There was an old commercial from the 1970s… Someone would ask, “Is it soup yet?” and the patient, ever suffering hosuewife would say, “No, not yet.” Eventually, she would yell, “Soup’s on!” and everyone would come running.
Well, just like that housewife was relieved to feed her hungry brood, I am relieved to say that yes, indeed, the soup is on! I finished the Dutch tool chest this past Saturday, and I couldn’t be happier with it. Based on the design by Chris Schwarz in the October 2013 edition of Popular Woodworking magazine, this baby is the bee’s knees.
After building a breadboard end for the lid, I was able to start finishing the piece. This is the first time I have ever used milk paint, and I can tell you now for certain that I will be using it again. I used the product from the Old Fashioned Milk Paint company, and it’s pretty wild stuff. I brushed it on with a foam brush and let it dry. It became a chalky mess, but a coat of boiled linseed oil on top really deepened the color.
I used the Sea Green color, but I can assure you that I didn’t need the entire pint. The company’s owner told me that leftover paint powder can be saved in a clear jar and used later.
The inside is left totally bare – no finish at all. Chris was pretty adamant that the smell of varnishes or oils would just get trapped inside, and I’m not going to question the guy who has built lots of tool chests.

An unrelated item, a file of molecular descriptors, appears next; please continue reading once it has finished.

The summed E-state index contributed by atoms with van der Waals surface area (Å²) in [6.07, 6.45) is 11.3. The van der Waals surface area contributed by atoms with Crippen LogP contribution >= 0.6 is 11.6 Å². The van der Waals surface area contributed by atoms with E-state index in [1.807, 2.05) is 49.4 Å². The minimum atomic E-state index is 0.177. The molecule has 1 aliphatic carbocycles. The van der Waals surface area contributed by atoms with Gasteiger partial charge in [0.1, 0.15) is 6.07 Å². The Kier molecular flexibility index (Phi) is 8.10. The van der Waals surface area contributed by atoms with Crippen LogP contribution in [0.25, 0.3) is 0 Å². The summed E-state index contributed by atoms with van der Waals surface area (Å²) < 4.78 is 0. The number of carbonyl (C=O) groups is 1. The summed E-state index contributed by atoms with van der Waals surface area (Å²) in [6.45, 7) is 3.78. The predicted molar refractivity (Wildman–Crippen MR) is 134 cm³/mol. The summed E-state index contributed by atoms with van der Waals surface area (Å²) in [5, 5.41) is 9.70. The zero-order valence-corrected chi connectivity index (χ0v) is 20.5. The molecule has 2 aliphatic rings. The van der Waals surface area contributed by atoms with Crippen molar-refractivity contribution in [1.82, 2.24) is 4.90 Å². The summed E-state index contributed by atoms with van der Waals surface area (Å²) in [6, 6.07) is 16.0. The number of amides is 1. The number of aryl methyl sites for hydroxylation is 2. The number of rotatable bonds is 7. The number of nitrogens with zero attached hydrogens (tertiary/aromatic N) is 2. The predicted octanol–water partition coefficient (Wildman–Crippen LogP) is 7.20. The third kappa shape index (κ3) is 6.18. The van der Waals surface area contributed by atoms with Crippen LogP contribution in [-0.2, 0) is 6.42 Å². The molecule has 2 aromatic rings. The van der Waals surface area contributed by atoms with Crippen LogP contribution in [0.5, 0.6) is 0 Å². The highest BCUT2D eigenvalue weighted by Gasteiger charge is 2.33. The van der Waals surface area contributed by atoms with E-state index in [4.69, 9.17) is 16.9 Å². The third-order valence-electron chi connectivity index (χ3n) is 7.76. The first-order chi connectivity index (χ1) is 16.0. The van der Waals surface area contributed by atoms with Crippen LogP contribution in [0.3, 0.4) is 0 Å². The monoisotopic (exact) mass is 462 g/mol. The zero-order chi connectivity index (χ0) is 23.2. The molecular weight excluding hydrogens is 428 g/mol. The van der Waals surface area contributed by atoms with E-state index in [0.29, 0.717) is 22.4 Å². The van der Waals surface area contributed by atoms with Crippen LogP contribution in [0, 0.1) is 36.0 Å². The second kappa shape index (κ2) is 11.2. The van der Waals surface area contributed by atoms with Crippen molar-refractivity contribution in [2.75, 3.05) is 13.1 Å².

The fun part about the piece is just how much you can store inside of it. This is just the collection of items I can fit in the top till… planes, chisels, saws, marking gauges…. the works. With these items now handy to my bench, I can get to them a whole lot easier than I used to by rummaging around in the steel tool chest I have. BTW – that steel chest will now be used to house some power tool accessories…. Pretty clever.
Tucked away, the tools fit nicely into chisel racks, a saw till or on the floor of the top of the case. Since I don’t envision taking the pieces around a lot, I guess I’m not going to need to really secure things down all that well.
Parked next to my bench, however, it will be great to have everything close at hand.
Downstairs, the one tool bay is able to house a ton of tools as well. I’ve put scrapers, rasps, my manual drill and other goodies into the bay behind the drop front, and since they are all protected in cases and tool rolls, I have no fear they will bang around.
For the hardware, I passed on the hand-forged pieces and just went with the home center variety hinges, hasp and handles. They are surprisingly sturdy for a tool chest this size. But, again, this chest was sized to keep just those essentials close at hand so you can reach them with ease, helping to keep the weight down.
Finally, there is a lock. I have had this Master padlock since I was in college, and I have never found a use for it. I don’t envision the need to lock the chest up in normal use, but if I ever do have to move the chest, this will help keep the contents enclosed so they don’t get out.